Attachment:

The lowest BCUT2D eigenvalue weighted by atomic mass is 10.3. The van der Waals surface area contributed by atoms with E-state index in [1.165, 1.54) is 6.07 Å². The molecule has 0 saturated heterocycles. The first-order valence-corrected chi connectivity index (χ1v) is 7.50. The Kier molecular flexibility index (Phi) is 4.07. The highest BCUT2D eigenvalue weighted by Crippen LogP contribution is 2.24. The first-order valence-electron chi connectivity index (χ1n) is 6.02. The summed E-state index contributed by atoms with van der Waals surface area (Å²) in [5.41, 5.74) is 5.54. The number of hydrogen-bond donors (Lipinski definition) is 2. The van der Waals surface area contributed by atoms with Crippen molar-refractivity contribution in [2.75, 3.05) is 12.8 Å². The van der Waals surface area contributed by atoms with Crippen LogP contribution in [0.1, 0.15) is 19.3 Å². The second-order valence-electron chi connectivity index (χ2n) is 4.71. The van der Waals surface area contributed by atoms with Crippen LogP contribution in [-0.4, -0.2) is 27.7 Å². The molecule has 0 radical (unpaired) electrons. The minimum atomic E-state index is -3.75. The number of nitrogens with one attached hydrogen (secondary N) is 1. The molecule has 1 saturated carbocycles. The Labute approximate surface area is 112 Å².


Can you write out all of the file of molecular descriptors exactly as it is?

The lowest BCUT2D eigenvalue weighted by atomic mass is 10.3. The van der Waals surface area contributed by atoms with E-state index in [1.165, 1.54) is 6.07 Å². The molecule has 0 saturated heterocycles. The first-order valence-corrected chi connectivity index (χ1v) is 7.50. The Kier molecular flexibility index (Phi) is 4.07. The highest BCUT2D eigenvalue weighted by Crippen LogP contribution is 2.24. The first-order valence-electron chi connectivity index (χ1n) is 6.02. The summed E-state index contributed by atoms with van der Waals surface area (Å²) in [5.41, 5.74) is 5.54. The number of hydrogen-bond donors (Lipinski definition) is 2. The van der Waals surface area contributed by atoms with Crippen molar-refractivity contribution in [2.75, 3.05) is 12.8 Å². The van der Waals surface area contributed by atoms with Crippen LogP contribution in [0.1, 0.15) is 19.3 Å². The second-order valence-electron chi connectivity index (χ2n) is 4.71. The van der Waals surface area contributed by atoms with Crippen LogP contribution in [-0.4, -0.2) is 27.7 Å². The molecule has 0 radical (unpaired) electrons. The minimum atomic E-state index is -3.75. The number of nitrogens with one attached hydrogen (secondary N) is 1. The molecule has 1 saturated carbocycles. The Labute approximate surface area is 112 Å².